Autograph letter signed

George S. PATTON

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Item#: 114503 price:$4,000.00

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"THAT CURSED NAVY LICKED US YESTERDAY AT BASEBALL": ORIGINAL SIGNED AUTOGRAPH LETTER FROM GEORGE S. PATTON, JR. AT WEST POINT TO HIS BELOVED SISTER, ANNE, DISCUSSING ARMY'S CRUSHING BASEBALL LOSS TO NAVY AND PLANS FOR A FAMILY VISIT

PATTON, George S. Autograph letter signed. [West Point, New York], 1908. Single sheet of stationery, measuring 10 by 6-1/2 inches unfolded, pp. 2. $4000.

Interesting signed autograph letter written by George S. Patton at West Point to his sister, Anne, mentioning West Point's loss to the Navy in baseball, a bet on the game that cost thousands, and a potential family visit.

The letter, written entirely in Patton's hand to his sister on 1908 United States Military Academy (West Point) stationery, reads in full: "Dear Anne: That cursed Navy licked us yesterday in baseball and also got three thousand dollars some of which was mine and which we had bet on the game. This morning there was some mistake and no collection was taken up. So one of the cadets took occasion to say that we had lost so much to the Navy that even the silver plates were gone and it certainly looked as though we were busted and could not make any offering. When I got that far I was interrupted by a card from uncle Billy and spent the afternoon with them nearly walking them to death. It certainly is funny to see aunt Josie married. She said she saw Beatrice the other day. Were you also so fortunate? I supposed you will come up with ma and Nannie next Sunday but then all of you must keep away until after exams. Well I must stop now. Your loving brother. Geo. S. Patton, Jr." (punctuation added).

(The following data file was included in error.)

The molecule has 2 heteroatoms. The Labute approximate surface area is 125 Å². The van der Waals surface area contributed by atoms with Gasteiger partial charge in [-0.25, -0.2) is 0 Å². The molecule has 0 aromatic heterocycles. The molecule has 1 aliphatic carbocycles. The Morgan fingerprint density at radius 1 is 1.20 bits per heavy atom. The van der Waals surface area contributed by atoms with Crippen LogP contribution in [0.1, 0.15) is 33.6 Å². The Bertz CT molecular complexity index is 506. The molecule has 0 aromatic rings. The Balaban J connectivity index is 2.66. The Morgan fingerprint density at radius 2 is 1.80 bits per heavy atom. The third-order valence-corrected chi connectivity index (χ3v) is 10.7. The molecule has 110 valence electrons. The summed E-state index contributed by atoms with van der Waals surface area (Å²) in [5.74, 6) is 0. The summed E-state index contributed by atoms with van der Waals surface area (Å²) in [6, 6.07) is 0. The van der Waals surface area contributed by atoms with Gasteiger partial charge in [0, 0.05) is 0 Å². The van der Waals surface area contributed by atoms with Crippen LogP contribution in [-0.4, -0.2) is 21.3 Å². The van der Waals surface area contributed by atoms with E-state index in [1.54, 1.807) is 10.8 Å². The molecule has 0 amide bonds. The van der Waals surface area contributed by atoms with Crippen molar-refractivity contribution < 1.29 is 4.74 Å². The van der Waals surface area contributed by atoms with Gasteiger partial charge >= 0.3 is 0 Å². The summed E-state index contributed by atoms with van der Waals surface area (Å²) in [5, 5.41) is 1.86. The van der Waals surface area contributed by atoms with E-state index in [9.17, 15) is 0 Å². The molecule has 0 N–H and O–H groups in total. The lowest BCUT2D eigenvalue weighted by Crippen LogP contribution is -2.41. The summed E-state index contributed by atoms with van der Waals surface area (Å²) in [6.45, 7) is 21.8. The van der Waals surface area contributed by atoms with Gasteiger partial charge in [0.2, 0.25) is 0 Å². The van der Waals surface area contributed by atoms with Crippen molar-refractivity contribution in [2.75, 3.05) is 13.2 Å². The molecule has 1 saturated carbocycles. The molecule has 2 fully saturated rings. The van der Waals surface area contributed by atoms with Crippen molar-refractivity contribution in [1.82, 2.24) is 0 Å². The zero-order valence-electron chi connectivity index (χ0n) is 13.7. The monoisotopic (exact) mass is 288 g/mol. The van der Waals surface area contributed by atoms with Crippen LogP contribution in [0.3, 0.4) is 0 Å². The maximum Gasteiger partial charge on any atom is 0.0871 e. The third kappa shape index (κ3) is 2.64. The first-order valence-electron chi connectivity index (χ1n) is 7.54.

This letter is inscribed to Patton's sister, Anne "Nita" Wilson Patton, best known today for her failed engagement to John J. Pershing. Patton regularly corresponded with his sister. The letter begins with one of Patton's favorite topics—organized sports. Baseball was one of Patton's frequent preoccupations while at West Point. Here, Patton mentions "Beatrice," his future wife Beatrice Ayer, as well as his mother and Aunt Nannie, two of his closest relatives.

Very nearly fine condition.

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